SEVEN months after a Hunts Post report that people with disabilities were waiting up to two years to be assessed for adaptations to their homes, the delays continue at unacceptable levels. While 200 Huntingdonshire occupational therapy assessment cases h
SEVEN months after a Hunts Post report that people with disabilities were waiting up to two years to be assessed for adaptations to their homes, the delays continue at unacceptable levels.
While 200 Huntingdonshire occupational therapy assessment cases have been moved to neighbouring districts, the waiting times for less serious cases remains high - and the tactic has pushed up wait times in other districts.
The problem was brought to light last year by the Freemen's Charity in Huntingdon which said it was paying for private assessments by occupational therapists because so many needy people faced long delays.
On Tuesday the charity said little had changed and people were still waiting to find out if they would be able to have life-changing alterations made to their homes.
Chairman Ted Bocking told The Hunts Post: "We are extremely disappointed that there has been very little improvement since we made our complaint. Certain parts of the county receive better OT services than others and this is to the detriment of the people of Huntingdonshire."
In the past six months, the charity has been approached by three disabled people all facing a 47-week wait for assessment. In one case this was reduced to 25 weeks.
A report presented on Thursday to Cambridgeshire County Council's Health and Adult Social Care Scrutiny Committee shows that little progress has been made on waiting times.
The report does state that the number of people waiting in Huntingdonshire was reduced between the end of October and the end of December (as other areas helped with the backlog). Priority two cases went down from 244 to 183 people and priority three cases from 331 to 228.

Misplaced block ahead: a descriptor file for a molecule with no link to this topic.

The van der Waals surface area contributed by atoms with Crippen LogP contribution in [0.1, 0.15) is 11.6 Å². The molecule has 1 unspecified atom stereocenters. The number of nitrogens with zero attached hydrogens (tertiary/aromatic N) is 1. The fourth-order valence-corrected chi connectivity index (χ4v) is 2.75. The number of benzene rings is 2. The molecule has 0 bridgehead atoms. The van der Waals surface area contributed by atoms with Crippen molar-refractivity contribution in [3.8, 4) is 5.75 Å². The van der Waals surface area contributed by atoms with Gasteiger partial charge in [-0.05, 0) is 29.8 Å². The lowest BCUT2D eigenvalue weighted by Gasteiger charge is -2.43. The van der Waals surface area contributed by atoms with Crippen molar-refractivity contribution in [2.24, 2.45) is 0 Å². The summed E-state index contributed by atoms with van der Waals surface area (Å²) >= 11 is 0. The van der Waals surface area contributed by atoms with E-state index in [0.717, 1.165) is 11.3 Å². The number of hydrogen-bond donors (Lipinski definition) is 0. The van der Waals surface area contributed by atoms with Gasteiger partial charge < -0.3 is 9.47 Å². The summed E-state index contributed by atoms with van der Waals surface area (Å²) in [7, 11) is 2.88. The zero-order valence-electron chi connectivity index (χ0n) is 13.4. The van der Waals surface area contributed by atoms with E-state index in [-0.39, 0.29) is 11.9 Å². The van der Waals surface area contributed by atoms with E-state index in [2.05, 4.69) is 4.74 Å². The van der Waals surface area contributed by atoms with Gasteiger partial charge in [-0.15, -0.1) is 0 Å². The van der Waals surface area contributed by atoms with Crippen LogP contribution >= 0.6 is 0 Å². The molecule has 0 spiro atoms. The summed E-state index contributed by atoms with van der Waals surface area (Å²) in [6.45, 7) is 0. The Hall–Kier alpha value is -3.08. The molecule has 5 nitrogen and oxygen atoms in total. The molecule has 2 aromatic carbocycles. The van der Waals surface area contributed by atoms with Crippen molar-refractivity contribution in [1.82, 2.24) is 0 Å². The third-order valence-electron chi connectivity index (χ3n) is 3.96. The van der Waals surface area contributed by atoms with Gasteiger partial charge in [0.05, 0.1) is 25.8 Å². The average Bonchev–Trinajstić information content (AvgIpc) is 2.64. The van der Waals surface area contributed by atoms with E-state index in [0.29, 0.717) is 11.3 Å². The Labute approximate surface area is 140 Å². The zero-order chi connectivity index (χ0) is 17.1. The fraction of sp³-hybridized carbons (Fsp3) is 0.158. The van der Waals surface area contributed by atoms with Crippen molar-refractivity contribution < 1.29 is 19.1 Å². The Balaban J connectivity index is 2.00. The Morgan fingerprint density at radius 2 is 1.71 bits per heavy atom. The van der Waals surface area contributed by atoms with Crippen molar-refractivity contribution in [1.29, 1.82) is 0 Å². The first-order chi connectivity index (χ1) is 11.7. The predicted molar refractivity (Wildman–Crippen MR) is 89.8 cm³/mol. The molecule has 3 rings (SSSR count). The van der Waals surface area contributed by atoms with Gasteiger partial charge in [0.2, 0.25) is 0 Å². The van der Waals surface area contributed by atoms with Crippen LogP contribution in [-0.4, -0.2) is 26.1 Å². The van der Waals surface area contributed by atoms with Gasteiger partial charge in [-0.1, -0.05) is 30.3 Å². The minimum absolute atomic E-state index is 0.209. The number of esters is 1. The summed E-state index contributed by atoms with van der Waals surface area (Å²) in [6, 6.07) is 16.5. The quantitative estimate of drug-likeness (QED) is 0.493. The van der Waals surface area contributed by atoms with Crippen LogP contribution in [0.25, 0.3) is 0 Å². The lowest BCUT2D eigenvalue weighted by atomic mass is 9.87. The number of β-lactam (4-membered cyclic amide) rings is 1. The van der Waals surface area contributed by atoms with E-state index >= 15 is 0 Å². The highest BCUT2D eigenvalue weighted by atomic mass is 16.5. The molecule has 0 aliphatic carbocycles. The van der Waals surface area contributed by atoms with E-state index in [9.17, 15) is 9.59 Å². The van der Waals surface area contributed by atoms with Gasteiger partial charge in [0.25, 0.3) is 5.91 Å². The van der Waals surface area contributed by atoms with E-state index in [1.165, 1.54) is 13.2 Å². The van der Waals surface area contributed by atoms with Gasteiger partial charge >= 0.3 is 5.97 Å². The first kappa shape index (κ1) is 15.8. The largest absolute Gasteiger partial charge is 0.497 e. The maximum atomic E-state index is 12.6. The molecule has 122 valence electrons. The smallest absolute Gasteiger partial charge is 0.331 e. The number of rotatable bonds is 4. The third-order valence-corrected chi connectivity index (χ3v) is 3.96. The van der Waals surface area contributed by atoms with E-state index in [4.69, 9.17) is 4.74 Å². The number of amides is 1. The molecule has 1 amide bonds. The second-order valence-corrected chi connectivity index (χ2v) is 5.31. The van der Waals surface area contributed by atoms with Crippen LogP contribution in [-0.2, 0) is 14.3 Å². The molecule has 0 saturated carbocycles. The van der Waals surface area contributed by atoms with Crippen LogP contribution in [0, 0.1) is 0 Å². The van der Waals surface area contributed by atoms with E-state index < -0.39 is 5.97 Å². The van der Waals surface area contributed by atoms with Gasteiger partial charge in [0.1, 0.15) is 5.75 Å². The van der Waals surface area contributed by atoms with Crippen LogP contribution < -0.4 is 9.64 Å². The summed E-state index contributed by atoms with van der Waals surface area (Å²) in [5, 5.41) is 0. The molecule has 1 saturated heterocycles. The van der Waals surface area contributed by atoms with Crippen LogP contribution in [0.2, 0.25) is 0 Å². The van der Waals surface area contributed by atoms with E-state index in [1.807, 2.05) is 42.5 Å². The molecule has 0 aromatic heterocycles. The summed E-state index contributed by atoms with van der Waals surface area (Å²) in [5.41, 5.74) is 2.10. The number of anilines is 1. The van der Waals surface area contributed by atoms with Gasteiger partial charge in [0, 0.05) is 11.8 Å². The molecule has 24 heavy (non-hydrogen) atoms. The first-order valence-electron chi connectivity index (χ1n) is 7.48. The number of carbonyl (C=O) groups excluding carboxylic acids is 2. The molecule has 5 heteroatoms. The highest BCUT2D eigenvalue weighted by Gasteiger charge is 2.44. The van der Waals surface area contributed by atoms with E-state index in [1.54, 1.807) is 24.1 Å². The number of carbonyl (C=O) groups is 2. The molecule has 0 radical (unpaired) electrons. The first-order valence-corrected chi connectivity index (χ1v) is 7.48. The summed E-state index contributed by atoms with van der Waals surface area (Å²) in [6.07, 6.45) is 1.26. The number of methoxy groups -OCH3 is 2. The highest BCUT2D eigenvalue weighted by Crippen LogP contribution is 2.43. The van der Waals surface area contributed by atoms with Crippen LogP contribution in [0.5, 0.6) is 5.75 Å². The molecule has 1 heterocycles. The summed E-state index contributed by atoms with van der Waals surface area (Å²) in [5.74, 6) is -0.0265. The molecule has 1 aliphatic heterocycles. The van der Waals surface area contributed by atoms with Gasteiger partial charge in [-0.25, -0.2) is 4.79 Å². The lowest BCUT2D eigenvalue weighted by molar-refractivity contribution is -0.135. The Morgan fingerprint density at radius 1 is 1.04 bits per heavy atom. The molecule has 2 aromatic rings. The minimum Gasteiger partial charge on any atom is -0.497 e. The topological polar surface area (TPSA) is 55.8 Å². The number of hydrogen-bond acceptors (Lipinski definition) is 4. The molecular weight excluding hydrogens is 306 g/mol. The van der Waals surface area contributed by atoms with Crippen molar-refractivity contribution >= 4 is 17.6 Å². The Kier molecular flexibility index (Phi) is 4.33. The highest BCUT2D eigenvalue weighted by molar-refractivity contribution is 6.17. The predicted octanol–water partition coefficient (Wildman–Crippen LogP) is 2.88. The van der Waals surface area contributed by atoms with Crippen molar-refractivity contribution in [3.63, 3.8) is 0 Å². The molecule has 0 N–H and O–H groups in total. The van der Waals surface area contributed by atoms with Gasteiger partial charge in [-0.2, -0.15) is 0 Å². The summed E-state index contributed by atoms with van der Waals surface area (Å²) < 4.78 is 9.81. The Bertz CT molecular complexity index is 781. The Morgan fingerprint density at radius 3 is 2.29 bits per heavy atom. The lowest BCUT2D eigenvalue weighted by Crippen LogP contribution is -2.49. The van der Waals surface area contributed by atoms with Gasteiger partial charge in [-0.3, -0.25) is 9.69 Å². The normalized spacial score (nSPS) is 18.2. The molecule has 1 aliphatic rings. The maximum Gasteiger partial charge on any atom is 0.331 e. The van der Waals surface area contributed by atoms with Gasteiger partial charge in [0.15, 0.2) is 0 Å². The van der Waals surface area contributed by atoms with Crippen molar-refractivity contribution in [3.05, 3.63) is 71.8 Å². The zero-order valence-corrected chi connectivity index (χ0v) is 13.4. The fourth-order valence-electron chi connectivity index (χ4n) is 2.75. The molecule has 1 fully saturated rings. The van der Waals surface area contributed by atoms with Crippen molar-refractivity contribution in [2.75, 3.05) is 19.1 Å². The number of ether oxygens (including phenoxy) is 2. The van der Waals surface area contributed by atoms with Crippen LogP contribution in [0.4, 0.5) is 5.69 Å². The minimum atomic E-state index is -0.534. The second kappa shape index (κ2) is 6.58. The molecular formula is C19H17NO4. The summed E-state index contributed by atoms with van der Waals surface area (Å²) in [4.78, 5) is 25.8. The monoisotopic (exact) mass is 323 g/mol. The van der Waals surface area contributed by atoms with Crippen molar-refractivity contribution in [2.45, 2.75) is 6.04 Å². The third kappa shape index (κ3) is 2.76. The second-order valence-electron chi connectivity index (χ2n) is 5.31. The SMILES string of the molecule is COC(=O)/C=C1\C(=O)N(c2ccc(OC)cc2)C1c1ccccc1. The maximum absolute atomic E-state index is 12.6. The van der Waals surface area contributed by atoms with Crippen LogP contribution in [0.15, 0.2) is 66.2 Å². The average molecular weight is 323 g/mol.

However, Huntingdonshire residents will wait longer than any other in area of Cambridgeshire for assessments.
In Hunts a priority two patients will wait 36 weeks. Six weeks longer than South Cambs and 23 weeks more than Cambridge. Priority three patients wait 45 weeks in Hunts, 10-weeks longer than South Cambs and 30 weeks more than those in the best performing area, Fenland.
Alison Gilbert, associate clinical director at Cambridgeshire Community Services, said priority one patients were dealt with quickly - one to three days - but added: "Patients with less urgent needs (priority 2 or 3 cases) experience longer waits for their assessments and we apologise for this."
She added: "In Huntingdonshire referrals for occupational therapy assessments have risen by 50 per cent in the last 12 months and this has had a significant impact on waiting times.
"Two and a half whole time equivalent occupational therapists (OTs) were appointed within the Huntingdonshire team in 2009, and a further whole time OT team leader is currently being recruited.
"Maximum waiting times at December 2009 have reduced from 36 to 23 weeks for priority 2 cases at the end of January 2010 and 45 weeks to 33 weeks for priority 3 cases.
"Many factors impact on occupational therapy waiting times in the community. Examples include pressures in acute hospitals leading to more people needing OT in the home setting to avoid a hospital admission."
She said a working group had been established, chaired by Huntingdonshire District Council, to develop an action plan to continue to reduce waiting times.